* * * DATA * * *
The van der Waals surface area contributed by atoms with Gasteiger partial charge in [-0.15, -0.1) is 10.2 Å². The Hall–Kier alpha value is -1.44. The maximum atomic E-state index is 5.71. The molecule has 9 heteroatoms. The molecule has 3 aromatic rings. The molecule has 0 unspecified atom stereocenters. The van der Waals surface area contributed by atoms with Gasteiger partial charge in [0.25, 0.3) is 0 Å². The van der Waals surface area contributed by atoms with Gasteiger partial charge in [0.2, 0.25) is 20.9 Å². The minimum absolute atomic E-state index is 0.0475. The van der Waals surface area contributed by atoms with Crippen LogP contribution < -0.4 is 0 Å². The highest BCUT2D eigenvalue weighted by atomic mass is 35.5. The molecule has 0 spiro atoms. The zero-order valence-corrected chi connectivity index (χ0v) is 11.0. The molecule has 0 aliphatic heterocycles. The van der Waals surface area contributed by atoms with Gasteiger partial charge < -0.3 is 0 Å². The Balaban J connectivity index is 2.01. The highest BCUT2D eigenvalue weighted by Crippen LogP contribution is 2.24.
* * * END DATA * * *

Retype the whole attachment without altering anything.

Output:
The van der Waals surface area contributed by atoms with Gasteiger partial charge in [-0.15, -0.1) is 10.2 Å². The Hall–Kier alpha value is -1.44. The maximum atomic E-state index is 5.71. The molecule has 9 heteroatoms. The molecule has 3 aromatic rings. The molecule has 0 unspecified atom stereocenters. The van der Waals surface area contributed by atoms with Gasteiger partial charge in [0.25, 0.3) is 0 Å². The van der Waals surface area contributed by atoms with Gasteiger partial charge in [0.2, 0.25) is 20.9 Å². The minimum absolute atomic E-state index is 0.0475. The van der Waals surface area contributed by atoms with Crippen LogP contribution < -0.4 is 0 Å². The highest BCUT2D eigenvalue weighted by atomic mass is 35.5. The molecule has 0 spiro atoms. The zero-order valence-corrected chi connectivity index (χ0v) is 11.0. The molecule has 0 aliphatic heterocycles. The van der Waals surface area contributed by atoms with Gasteiger partial charge < -0.3 is 0 Å². The Balaban J connectivity index is 2.01. The highest BCUT2D eigenvalue weighted by Crippen LogP contribution is 2.24.